I attended an event organized by the UK’s Guardian newspaper group on the future of Higher Education last month.
There was some really interesting dialogue: particularly focussed around the new university fees structure in the UK, and implications for student decision making around courses. There are a lot of unknowns from the fees increase. Will students expect more value, and what will that value look like? Will there be a shift towards more ‘employable’ subjects? Will this therefore lead to institutions closing certain offerings, or specialising? Will there also be a shift towards shared resources across institutions? For example shared library resources?
Postgraduate education is likely to be hardest hit by the cuts: if students are left facing debt for undergraduate degrees, what incentives can be made to ensure that the brightest continue on to do further postgraduate education?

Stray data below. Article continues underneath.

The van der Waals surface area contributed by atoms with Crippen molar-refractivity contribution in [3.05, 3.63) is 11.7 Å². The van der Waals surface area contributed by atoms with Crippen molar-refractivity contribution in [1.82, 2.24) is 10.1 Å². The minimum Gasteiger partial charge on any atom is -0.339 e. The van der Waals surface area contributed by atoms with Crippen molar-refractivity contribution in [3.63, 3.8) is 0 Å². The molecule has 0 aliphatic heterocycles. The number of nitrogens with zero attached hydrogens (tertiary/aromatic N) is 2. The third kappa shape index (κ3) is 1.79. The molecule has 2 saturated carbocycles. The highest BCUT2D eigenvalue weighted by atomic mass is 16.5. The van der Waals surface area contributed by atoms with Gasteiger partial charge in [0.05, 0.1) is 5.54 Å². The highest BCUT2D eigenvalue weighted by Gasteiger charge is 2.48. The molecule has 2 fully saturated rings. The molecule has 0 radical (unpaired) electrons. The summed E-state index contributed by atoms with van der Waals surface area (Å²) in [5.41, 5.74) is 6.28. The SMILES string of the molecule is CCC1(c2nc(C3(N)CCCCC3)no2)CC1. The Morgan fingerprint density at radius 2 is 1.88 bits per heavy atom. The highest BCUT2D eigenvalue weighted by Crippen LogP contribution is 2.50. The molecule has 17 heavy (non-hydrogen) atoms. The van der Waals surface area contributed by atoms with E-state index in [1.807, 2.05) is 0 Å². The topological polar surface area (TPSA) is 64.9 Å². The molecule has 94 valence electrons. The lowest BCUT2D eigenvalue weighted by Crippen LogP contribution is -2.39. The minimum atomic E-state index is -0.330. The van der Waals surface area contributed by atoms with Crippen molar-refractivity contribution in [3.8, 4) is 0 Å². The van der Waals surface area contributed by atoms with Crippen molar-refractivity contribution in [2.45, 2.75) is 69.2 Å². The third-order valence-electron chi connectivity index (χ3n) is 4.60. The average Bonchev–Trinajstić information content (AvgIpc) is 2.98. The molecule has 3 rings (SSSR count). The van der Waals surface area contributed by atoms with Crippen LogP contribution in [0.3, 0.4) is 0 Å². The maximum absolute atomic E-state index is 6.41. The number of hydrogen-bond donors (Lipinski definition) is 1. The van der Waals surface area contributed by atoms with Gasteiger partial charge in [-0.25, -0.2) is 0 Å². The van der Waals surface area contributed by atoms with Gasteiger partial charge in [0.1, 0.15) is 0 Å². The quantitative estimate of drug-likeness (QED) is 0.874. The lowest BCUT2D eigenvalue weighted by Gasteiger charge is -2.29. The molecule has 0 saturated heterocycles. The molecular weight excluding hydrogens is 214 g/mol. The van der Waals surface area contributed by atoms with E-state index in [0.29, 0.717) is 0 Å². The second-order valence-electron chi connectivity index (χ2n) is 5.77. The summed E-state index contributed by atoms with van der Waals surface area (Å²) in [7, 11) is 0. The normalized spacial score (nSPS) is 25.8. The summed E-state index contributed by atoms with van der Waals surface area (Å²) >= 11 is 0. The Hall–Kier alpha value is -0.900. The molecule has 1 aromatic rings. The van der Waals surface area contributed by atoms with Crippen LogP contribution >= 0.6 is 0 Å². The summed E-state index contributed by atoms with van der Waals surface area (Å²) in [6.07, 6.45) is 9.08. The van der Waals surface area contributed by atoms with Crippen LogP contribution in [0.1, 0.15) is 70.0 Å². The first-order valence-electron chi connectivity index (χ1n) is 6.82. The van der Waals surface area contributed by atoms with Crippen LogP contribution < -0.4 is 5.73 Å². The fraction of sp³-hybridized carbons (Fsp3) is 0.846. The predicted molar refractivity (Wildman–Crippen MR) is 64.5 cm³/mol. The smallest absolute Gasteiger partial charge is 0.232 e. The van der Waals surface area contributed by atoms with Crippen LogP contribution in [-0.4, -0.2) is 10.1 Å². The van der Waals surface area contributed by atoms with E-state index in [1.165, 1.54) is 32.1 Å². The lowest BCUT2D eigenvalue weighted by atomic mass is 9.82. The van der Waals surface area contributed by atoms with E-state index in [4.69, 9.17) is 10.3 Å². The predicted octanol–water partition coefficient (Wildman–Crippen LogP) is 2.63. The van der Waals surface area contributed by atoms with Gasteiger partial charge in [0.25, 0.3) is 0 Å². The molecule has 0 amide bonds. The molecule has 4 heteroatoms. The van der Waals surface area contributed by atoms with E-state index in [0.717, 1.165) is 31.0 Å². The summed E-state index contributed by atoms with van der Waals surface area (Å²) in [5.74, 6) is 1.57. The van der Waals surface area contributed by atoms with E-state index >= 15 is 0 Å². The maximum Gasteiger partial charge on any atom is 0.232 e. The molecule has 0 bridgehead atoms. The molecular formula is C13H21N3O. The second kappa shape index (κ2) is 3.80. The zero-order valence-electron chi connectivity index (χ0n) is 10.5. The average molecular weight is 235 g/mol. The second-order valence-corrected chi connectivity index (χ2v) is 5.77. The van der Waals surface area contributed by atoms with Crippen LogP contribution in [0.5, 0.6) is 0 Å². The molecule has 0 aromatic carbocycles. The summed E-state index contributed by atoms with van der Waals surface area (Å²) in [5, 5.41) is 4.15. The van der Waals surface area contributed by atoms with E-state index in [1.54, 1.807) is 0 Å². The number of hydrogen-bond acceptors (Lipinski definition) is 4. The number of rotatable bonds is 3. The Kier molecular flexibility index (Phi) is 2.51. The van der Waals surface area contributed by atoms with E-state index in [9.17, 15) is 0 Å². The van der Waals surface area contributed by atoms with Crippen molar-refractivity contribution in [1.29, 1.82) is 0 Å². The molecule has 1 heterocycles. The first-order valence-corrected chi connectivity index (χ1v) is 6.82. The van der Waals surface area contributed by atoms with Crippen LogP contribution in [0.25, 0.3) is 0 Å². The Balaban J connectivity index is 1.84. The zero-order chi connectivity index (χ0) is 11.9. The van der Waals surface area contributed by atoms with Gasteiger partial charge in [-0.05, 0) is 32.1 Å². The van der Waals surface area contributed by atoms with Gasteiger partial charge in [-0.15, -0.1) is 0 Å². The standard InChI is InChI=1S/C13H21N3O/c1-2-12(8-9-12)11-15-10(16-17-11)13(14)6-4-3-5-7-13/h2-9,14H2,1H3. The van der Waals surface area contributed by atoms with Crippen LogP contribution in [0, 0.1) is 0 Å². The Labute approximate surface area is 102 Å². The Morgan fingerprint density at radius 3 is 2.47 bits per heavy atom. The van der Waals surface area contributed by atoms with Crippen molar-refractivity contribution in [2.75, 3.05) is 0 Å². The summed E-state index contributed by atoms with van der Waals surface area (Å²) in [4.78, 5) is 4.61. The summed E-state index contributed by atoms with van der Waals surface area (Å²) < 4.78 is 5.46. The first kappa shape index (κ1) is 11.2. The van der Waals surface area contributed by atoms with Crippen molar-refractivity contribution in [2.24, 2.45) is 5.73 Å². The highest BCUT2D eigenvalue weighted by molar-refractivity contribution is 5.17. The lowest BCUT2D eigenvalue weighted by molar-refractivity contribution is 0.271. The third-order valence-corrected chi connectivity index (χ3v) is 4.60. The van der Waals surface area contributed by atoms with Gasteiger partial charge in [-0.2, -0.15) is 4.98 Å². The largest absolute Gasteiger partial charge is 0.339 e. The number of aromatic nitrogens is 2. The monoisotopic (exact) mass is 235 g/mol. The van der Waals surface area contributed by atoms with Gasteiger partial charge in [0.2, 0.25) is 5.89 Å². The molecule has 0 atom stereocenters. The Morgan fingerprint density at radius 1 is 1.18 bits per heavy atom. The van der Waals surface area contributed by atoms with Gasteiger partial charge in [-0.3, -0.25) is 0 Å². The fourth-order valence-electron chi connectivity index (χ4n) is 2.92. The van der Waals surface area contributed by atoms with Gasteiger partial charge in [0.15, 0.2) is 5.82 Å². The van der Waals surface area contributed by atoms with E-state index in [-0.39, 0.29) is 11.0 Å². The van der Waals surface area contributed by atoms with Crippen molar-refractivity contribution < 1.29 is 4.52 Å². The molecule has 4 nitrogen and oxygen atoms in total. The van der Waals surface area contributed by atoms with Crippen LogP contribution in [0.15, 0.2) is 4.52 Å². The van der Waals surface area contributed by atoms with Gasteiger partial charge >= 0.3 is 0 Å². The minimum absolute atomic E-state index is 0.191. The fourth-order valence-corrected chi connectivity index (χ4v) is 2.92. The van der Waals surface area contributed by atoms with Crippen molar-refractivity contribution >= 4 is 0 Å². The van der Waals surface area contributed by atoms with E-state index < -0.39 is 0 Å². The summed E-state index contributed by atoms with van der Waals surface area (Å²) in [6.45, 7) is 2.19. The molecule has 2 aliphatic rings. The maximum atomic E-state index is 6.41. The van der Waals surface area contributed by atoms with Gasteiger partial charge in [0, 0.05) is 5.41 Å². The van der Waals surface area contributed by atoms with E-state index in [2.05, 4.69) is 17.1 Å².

There was also a lot of food for thought around raising aspirations much earlier, i.e. at school level. Life choices are, according to Steve Smith (Universities UK), defined at the age of 5! Many speakers mentioned the need to spend more time thinking about how to engage the 14-yr olds and 16yr olds making curricula decisions, which will affect their choices for university.
This is just a snapshot of some of the discussions. To read the Guardian’s coverage from the event, including a live blog from the event itself, visit the Guardian’s Higher Education network